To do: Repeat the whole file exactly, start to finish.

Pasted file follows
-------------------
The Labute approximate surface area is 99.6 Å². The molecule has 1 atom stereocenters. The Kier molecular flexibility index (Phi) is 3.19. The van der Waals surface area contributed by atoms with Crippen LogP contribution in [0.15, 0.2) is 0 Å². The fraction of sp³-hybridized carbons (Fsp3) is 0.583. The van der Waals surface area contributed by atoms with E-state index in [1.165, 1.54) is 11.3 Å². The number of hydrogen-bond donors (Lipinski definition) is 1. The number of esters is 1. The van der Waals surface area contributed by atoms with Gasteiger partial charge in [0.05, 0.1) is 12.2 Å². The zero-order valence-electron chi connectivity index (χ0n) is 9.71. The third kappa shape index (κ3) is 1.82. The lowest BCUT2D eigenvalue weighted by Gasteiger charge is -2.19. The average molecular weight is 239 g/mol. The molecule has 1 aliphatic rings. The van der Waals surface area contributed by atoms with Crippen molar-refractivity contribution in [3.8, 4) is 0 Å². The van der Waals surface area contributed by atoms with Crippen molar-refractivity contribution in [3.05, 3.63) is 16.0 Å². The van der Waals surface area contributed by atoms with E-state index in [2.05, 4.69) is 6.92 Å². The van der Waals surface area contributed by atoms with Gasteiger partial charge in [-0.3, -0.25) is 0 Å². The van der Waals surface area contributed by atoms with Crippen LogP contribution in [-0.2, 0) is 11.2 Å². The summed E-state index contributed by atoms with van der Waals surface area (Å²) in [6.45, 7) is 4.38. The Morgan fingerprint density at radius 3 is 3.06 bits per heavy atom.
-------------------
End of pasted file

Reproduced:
The Labute approximate surface area is 99.6 Å². The molecule has 1 atom stereocenters. The Kier molecular flexibility index (Phi) is 3.19. The van der Waals surface area contributed by atoms with Crippen LogP contribution in [0.15, 0.2) is 0 Å². The fraction of sp³-hybridized carbons (Fsp3) is 0.583. The van der Waals surface area contributed by atoms with E-state index in [1.165, 1.54) is 11.3 Å². The number of hydrogen-bond donors (Lipinski definition) is 1. The number of esters is 1. The van der Waals surface area contributed by atoms with Gasteiger partial charge in [0.05, 0.1) is 12.2 Å². The zero-order valence-electron chi connectivity index (χ0n) is 9.71. The third kappa shape index (κ3) is 1.82. The lowest BCUT2D eigenvalue weighted by Gasteiger charge is -2.19. The average molecular weight is 239 g/mol. The molecule has 1 aliphatic rings. The van der Waals surface area contributed by atoms with Crippen molar-refractivity contribution in [3.8, 4) is 0 Å². The van der Waals surface area contributed by atoms with Crippen molar-refractivity contribution in [3.05, 3.63) is 16.0 Å². The van der Waals surface area contributed by atoms with E-state index in [2.05, 4.69) is 6.92 Å². The van der Waals surface area contributed by atoms with Gasteiger partial charge in [-0.3, -0.25) is 0 Å². The van der Waals surface area contributed by atoms with Crippen LogP contribution in [-0.2, 0) is 11.2 Å². The summed E-state index contributed by atoms with van der Waals surface area (Å²) in [6.45, 7) is 4.38. The Morgan fingerprint density at radius 3 is 3.06 bits per heavy atom.